Learning More About the Order of Hermes

It’s time I set my sights on planning the next Ars Magica slot for my Monday evening group, so it’s time to look at another brace of supplements. This time around I am going to look at the Houses of Hermes series, a three-book collection of supplements providing expanded information on the inner workings of the titular Houses. This radically expands the detail provided on the Order of Hermes, but given the extremely sparse notes on the Houses provided in the 5th edition core book this is no bad thing – particularly as in my campaign the player characters have to prepare to host the Provence Tribunal meeting in 1221.

Houses of Hermes: True Lineages

That said, the first of the series doesn’t just provide information of interest to members of the True Lineages (Houses which you can only be a member of if you served as apprentice to a member). It additionally provides further information of more general import associated with each of the profiled Houses. As well as cleverly providing motivation to buy the book, even if none of the player characters in your chronicle is in deep in the politics of any of these Houses, these additional sections neatly illustrate how each House expresses an essential part of the Order as a whole.

Here, under Bonisagus we get guidelines on making breakthroughs in the Hermetic theory of magic, under Guernicus we get a more thorough consideration of the Code of Hermes than the core book offered as well as some guidance on investigative magics, under Mercere we get some inside information on the magic of the Cult of Mercury from which the Order of Hermes evolved, and under Tremere we get some decidedly spooky material as suited for the Transylvanian tribe who might or might not have a vampiric destiny, depending on whether you want to roll with the World of Darkness as a future history of Ars Magica.

As well as providing inside details on the workings of the Houses, we also get some insight into their foundation and the legendary establishment of the Order, with Atlas not neglecting to work in interesting adventure seeds here and there. The upshot is a book which will sooner or later become useful in just about any Ars Magica campaign – unless you dump the Order of Hermes concept altogether, though at that point you’re playing something so divergent that you’re not necessarily going to get much out of any Ars Magica supplements and you probably ignore half the core rulebook besides.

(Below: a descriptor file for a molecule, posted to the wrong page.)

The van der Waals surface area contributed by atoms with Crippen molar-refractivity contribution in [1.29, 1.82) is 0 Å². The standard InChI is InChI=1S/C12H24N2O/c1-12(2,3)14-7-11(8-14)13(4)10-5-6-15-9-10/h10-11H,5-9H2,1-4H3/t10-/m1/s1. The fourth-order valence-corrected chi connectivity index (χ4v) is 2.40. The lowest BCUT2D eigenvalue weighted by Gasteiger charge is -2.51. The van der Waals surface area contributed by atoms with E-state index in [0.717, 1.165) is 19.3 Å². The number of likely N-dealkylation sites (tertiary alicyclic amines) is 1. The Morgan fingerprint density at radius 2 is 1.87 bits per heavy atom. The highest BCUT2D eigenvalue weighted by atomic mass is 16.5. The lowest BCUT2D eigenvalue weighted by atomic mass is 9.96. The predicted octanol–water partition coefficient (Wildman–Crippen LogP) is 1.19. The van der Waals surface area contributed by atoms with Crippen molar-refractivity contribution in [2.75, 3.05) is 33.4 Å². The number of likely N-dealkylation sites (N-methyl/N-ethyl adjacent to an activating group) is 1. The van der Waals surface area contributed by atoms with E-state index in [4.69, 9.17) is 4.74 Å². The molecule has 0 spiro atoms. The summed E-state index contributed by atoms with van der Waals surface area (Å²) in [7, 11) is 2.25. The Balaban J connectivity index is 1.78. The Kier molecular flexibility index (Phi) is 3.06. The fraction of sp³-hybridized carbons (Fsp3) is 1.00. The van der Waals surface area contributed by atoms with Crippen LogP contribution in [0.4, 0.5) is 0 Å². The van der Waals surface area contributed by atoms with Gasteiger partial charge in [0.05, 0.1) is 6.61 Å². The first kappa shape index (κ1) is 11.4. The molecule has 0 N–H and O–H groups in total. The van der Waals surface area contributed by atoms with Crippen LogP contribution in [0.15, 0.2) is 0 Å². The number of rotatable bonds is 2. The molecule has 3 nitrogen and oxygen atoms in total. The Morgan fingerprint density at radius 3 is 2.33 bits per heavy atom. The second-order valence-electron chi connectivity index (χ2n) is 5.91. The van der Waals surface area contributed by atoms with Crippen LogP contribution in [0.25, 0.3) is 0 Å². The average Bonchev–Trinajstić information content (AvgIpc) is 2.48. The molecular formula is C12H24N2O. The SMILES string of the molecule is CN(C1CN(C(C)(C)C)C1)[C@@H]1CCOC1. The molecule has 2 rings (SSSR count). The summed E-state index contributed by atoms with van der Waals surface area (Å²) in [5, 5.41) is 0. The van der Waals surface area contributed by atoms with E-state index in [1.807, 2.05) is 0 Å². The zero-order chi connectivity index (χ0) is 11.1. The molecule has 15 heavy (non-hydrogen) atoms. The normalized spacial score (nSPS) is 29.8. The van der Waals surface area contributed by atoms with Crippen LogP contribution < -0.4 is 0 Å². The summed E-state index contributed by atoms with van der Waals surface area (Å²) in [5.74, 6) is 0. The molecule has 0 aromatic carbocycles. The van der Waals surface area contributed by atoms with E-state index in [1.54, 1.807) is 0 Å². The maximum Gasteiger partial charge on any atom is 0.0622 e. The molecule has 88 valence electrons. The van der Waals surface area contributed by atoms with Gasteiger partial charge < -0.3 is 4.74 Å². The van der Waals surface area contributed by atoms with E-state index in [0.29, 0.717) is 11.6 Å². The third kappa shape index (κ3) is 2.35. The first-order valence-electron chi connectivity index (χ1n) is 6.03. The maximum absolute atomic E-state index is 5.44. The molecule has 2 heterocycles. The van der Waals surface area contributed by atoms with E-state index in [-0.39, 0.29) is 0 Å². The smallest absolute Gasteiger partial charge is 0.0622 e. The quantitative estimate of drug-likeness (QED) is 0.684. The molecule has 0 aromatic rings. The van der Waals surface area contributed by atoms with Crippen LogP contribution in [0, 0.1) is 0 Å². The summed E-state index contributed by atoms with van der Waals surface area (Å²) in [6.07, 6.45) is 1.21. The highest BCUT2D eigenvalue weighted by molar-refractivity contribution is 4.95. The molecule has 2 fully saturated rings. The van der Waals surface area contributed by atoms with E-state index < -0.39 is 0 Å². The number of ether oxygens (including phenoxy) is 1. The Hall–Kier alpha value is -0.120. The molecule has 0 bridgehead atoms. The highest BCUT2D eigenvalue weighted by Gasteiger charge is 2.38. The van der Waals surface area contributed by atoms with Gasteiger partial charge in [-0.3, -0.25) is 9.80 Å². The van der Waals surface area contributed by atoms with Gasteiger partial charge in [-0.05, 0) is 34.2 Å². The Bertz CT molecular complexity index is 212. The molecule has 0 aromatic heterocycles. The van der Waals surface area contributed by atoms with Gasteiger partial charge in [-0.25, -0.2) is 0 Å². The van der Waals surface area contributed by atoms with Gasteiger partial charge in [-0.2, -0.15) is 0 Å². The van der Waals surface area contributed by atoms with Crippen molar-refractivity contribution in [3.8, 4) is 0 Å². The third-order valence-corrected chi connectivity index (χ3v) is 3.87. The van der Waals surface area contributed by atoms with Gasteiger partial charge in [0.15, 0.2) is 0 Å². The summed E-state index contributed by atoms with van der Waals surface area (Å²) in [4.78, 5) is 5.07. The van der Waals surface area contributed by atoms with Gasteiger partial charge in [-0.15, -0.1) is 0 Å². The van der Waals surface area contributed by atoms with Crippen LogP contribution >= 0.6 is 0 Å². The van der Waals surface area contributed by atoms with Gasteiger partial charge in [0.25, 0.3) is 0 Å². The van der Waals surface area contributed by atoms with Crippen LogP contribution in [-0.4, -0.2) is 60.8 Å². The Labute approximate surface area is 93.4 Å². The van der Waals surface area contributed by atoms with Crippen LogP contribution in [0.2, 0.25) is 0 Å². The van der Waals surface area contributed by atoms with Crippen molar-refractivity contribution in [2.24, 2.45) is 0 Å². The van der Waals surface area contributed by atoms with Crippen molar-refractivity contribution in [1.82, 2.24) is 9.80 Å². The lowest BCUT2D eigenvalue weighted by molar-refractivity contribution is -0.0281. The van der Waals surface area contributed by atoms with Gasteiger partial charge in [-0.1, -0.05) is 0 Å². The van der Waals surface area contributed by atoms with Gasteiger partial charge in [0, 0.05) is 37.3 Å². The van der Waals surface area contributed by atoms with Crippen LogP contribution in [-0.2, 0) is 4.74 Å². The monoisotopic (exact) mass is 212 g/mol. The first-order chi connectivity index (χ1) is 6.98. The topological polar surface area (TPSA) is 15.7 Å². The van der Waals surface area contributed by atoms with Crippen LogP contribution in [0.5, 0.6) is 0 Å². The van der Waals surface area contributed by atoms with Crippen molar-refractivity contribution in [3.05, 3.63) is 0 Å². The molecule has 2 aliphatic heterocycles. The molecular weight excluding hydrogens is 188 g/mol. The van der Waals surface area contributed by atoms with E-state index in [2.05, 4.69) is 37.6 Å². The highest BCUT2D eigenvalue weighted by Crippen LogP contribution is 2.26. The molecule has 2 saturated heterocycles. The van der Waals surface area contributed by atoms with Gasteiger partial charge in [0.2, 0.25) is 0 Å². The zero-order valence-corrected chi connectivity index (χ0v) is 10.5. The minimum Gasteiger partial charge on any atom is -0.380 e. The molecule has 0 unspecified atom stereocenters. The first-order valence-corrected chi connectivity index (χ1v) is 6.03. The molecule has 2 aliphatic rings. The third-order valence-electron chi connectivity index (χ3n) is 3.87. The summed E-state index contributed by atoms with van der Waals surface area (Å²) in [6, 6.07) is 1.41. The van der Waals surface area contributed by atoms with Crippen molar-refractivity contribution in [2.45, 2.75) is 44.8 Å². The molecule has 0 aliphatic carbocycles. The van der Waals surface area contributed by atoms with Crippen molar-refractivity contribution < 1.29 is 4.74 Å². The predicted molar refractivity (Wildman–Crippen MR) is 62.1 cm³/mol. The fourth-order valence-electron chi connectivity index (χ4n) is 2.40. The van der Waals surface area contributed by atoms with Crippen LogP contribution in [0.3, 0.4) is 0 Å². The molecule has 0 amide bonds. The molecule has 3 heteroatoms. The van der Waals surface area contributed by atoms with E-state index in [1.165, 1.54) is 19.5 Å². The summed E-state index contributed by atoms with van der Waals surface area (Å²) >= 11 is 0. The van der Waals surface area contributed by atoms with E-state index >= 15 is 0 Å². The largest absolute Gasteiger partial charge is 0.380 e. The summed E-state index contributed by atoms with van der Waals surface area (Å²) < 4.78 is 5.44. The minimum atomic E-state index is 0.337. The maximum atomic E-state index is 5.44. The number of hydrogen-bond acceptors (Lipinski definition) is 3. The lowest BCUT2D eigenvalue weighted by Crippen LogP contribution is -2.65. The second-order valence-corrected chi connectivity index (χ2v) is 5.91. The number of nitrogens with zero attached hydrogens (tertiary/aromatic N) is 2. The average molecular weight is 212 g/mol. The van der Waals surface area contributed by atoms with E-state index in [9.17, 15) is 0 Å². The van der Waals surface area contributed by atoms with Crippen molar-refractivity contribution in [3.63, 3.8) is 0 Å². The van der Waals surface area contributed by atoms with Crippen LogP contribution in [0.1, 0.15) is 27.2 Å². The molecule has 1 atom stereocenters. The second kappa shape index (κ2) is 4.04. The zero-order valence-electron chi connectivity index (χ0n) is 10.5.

Houses of Hermes: Mystery Cults

This book is an interesting one, because as well as being part of the Houses of Hermes series it is also closely tied in with The Mysteries, a supplement covering those Mystery Cults of Mythic Europe that aren’t lucky enough to be full-blown Hermetic Houses. Indeed, the system for Mystery initiations given here is reprinted from that book, so whilst you don’t need The Mysteries to use this, you may find that if you use this book a lot The Mysteries may be useful to you anyway.

As a result of these Houses being constructed to exclusively control particular secrets, the information in this book isn’t as broadly applicable as, say, the notes on Hermetic law in True Lineages; if you want to interact with the material here you either need to be a member of the applicable Mystery Cult or be willing to straight-up steal their secrets.